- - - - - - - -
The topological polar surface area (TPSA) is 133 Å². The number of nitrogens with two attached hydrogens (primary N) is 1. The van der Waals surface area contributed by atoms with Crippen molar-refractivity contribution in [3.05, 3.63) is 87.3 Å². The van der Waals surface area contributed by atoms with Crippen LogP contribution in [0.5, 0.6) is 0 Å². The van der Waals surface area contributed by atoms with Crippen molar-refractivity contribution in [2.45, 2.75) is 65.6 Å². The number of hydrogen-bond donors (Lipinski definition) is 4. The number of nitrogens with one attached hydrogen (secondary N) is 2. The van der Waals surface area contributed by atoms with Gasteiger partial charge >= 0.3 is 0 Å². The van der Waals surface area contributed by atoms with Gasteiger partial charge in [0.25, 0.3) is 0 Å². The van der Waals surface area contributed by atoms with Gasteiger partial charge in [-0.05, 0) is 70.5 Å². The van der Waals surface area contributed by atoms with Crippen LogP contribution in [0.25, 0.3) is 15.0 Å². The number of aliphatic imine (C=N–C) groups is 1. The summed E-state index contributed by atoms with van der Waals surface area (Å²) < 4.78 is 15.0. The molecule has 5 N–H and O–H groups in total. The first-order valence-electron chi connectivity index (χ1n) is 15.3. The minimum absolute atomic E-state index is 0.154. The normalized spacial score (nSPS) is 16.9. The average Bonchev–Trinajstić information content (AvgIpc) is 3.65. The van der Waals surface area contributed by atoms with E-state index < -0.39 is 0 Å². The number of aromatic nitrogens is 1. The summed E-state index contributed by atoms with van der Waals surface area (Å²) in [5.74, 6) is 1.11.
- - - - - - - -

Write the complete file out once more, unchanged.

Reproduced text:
The topological polar surface area (TPSA) is 133 Å². The number of nitrogens with two attached hydrogens (primary N) is 1. The van der Waals surface area contributed by atoms with Crippen molar-refractivity contribution in [3.05, 3.63) is 87.3 Å². The van der Waals surface area contributed by atoms with Crippen LogP contribution in [0.5, 0.6) is 0 Å². The van der Waals surface area contributed by atoms with Crippen molar-refractivity contribution in [2.45, 2.75) is 65.6 Å². The number of hydrogen-bond donors (Lipinski definition) is 4. The number of nitrogens with one attached hydrogen (secondary N) is 2. The van der Waals surface area contributed by atoms with Gasteiger partial charge >= 0.3 is 0 Å². The van der Waals surface area contributed by atoms with Gasteiger partial charge in [0.25, 0.3) is 0 Å². The van der Waals surface area contributed by atoms with Gasteiger partial charge in [-0.05, 0) is 70.5 Å². The van der Waals surface area contributed by atoms with Crippen LogP contribution in [0.25, 0.3) is 15.0 Å². The number of aliphatic imine (C=N–C) groups is 1. The summed E-state index contributed by atoms with van der Waals surface area (Å²) < 4.78 is 15.0. The molecule has 5 N–H and O–H groups in total. The first-order valence-electron chi connectivity index (χ1n) is 15.3. The minimum absolute atomic E-state index is 0.154. The normalized spacial score (nSPS) is 16.9. The average Bonchev–Trinajstić information content (AvgIpc) is 3.65. The van der Waals surface area contributed by atoms with E-state index < -0.39 is 0 Å². The number of aromatic nitrogens is 1. The summed E-state index contributed by atoms with van der Waals surface area (Å²) in [5.74, 6) is 1.11.